By Bruce Ndlovu
When one talks of sex on stage, most Zimbabweans would expect the mention of Bev and Zoey, those two queens of raunchy dance, to follow.
Before the strippers that seduce and titillate men on stages in bars and clubs around the country nowadays, Bev and Zoey were the undisputed queens of raunchy in the country.
At first they were vilified, cursed as an illustration of showbiz gone wrong and a country fast losing its moral fabric. Years after they emerged and despite their waning popularity, Bev and Zoey are still held up as examples of how far the boundaries of creativity, if what they were doing can be called artistic in any way, can be pushed.
But in time they became accepted, young girls did not run around doing bottle dances and the nation’s moral fabric proved that it was cut from tougher material than some might have thought. It is doubtful whether that duo can ever again pull a stunt that would surprise the nation.
However, if the holder of the Nama Best Radio Journalist gong and the theatre director and the nominee in the Best Director Category combined to bring what has been touted as Zimbabwe’s first ever R-rated theatre production, it might grab the attention of some.
A no Under-18 certification in local theatre is unheard of and almost guarantees explicit content that would unsettle even the most experienced of theatre audiences. This is what versatile entertainer Babongile Sikhonjwa and Amakhosi’s Director of Theatre Productions, Thulani Mbambo are promising when their new production, Behind Closed Doors premières.
The show has already sent tongues wagging and Sikhonjwa, who jokingly refers to it as porn, believes that its shock value will have people flocking through Bulawayo Theatre’s doors on 6 June.
“This will be the first no Under-18 script in the country. I read the script and I felt that this was something that I would be interested in. This is something new, something different and I felt that this was something that would shake things up and make a difference.
“I think the fact that my name is on the poster will entice a lot of people. The fact that the play makes it clear that it’s strictly no under 18 will also fascinate people into coming and seeing what we actually will get up to on stage. People are interested in just how far we take it. Will we actually have sex on stage? I think that it’s something that curious theatre lovers should come and witness themselves,” he told Sunday Life.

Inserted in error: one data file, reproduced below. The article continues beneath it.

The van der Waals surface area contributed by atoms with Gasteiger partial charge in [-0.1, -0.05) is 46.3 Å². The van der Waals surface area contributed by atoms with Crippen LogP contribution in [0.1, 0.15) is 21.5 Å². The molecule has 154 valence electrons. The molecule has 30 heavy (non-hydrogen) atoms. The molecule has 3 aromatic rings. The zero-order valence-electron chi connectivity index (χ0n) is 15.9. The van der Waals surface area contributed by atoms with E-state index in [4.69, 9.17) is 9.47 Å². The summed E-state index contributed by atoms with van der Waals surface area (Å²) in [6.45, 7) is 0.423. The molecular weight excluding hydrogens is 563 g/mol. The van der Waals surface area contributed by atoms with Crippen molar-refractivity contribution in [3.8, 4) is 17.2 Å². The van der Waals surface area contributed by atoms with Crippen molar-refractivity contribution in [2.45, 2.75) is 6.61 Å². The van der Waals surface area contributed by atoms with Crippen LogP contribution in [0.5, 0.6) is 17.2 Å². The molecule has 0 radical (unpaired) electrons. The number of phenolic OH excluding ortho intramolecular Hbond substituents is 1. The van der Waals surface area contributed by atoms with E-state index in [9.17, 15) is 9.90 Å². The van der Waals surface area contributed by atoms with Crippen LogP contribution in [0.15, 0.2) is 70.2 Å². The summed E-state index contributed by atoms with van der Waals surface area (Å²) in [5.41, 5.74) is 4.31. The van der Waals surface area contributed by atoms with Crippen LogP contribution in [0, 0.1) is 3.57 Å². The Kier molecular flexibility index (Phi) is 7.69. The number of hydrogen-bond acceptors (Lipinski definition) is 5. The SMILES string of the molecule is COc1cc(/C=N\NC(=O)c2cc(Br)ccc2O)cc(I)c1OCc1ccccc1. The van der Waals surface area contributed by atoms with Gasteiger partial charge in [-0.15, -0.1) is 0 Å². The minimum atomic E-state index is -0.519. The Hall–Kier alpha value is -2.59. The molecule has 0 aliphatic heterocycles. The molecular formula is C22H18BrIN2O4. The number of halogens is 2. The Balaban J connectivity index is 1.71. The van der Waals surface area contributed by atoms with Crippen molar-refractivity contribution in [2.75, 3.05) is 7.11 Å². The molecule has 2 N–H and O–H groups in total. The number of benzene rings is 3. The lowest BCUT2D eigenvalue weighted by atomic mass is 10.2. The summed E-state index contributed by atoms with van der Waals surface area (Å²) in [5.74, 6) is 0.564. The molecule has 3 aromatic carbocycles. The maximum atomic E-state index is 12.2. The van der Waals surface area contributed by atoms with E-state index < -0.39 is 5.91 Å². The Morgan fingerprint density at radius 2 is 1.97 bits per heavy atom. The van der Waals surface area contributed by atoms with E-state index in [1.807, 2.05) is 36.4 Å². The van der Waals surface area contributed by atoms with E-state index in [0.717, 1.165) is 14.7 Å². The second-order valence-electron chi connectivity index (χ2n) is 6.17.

Sikhonjwa promised that the production will have steamy scenes that are usually reserved for movie screens.
“A lot of people have said it will be porn on stage. It’s very explicit. We have about three sex scenes throughout the play and it’s all very graphic, it will shock a lot of people. This is not your ordinary kind of theatre,” he said.
However, he noted that all those shocking scenes had a purpose in the context of the entire film.
“Despite the fact that it’s obviously very explicit, it does not mean that the sex scenes are just gratuitous. It’s not done just for the sake of it but there’s a point that we’re trying to drive across and for it to make sense we will have to go that route,” he said.
The production’s creator, Mbambo said he had decided to cast the effervescent Sikhonjwa because the play’s main protagonist had similar character traits to the former broadcaster.
“I had this idea with me from last year but I had not done much with it. Funny enough, it was while we were on our way from the Nama awards that Babongile and I had a discussion and we decided that this was an idea worth pursuing.
“I felt like it was a character that was tailor made for Babongile. The character of the person in the play is very similar to his own so it worked out perfectly. This is a play that needed people with guts. There are not a lot of people in theatre with those kind of guts but fortunately Babongile is one of the few who do,” he said.
Mbambo said the production was his own attempt to get people talking about subjects that were thought of as taboo.
“One thing that we cannot deny is that the divorce rate is currently very high. A lot of marriages are failing because of things that we do but we don’t want to talk about. There’re things that we do in our bedrooms but we’re afraid to reveal to the world.
“We don’t have grandmothers and uncles that can sit couples down and solve marital problems anymore and so we have taken it upon ourselves to bring these issues to light so that they can be open discussion about them,” he said.
Mbambo said he was not worried about any potential backlash that might come after the play’s debut.
“I think as theatre practitioners we need to expose ourselves. We should come out in the open and get scrutinised. So it’s fine if people talk after this production. That’s what should happen anyway. We want people’s lives to come out in the open and after that we can start journeying towards the truth,” he said. Sunday News